My husband and I purchased a house back in December. It’s a nice little rancher on an acre or so of land - perfect for us and our little girl.
I’m having a blast slowly rehabbing it, mostly with paint and minor repairs. We tore down some nasty old faux wood paneling, spackled the thousand or so holes, and painted. It looks fantastic. Now we need to put up new crown and base moulding as the old stuff was damaged in the take-down.
I have already resigned myself to hiring a pro to put up the crown moulding at $600 if we we buy and paint all the moulding ourselves. But I really want to attempt to put up the base moulding myself. It would be another $600 just to install that. It seems easy enough. I already tore down and replaced some chair rails in the dining room and kitchen using a hammer, nails, and my friend’s miter saw.
What all do I really need to buy to get this job done? I already have a miter saw in mind that I found a few weeks ago. Do I also need a nail gun/brad nailer/something else similar?
What else might be good to pick up?
Any tips for the first-timer?
outside corners should be cut with the miter saw, but the inside corners should be coped. all you will need is a coping saw which is similar to a small hacksaw. Base molding is very simple. a small air nailer would be ideal for installation.
Two words Air nailer. Worth every penny to buy or rent.
A nailer is indeed very handy. I have a DeWalt cordless (battery-operated) nailer that I like a lot for this kind of thing, but it is over $300. Be prepared for your corners to be something over than 90 degrees, though.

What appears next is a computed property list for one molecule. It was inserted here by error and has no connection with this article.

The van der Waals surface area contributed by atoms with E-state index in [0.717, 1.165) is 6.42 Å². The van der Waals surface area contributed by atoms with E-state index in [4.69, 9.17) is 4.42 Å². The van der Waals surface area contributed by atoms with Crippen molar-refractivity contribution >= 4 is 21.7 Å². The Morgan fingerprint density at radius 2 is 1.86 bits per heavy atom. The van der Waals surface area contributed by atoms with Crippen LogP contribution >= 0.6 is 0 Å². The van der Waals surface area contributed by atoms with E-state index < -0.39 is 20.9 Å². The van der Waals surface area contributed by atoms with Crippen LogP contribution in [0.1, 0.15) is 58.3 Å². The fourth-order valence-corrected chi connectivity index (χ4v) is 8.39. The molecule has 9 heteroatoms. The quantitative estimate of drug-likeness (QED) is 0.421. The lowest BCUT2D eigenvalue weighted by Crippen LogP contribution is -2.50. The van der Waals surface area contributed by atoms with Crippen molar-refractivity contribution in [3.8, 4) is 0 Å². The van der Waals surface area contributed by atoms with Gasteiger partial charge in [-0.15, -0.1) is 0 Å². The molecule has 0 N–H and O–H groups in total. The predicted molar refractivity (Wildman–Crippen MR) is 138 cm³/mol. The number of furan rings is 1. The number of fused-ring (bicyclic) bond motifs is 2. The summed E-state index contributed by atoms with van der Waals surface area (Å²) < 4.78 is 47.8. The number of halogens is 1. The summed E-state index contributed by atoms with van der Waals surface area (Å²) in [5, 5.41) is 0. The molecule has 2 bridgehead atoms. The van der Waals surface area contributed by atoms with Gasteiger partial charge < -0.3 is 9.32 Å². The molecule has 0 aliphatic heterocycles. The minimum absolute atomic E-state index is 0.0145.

And if the molding stock is unpainted wood, I’d definitely prime with an oil-based primer – maybe even twice. Otherwise the grain will ghost through the latex topcoat.
I agree with coping the inside corners, they seem to fit better because of the feathering of the drywall mud in the corner. They aren’t square. A finnish nailer is great but make sure the depth adjustment is right and use a brad nailer close to ends because they seem to help with deterring splitting at those points. Make sure the seams are mitered at overlap and that the overlap is made at studs if possible. Nailguns have become a lot cheaper now so buying one isn’t a great expense. I am a builder so I had to buy high quality tools so the guys wouldn’t break them. If you buy a cheaper one they will last ok for occasional use but you can’t be walking on them or dropping things on them. Have fun with you’re remodeling, it’s always better to put a little of yourself into you’re house. It turns a house into a home. I always tried to get the homeowners involved with working on projects so the creation could be partly theirs also. Putting part of oneself into your home makes you appreciate it more. Always remember that if it’s not perfect that there is noone perfect in this world either. If it’s not at eye level or across from the toilet or above you’re bed that not many will see it. Have fun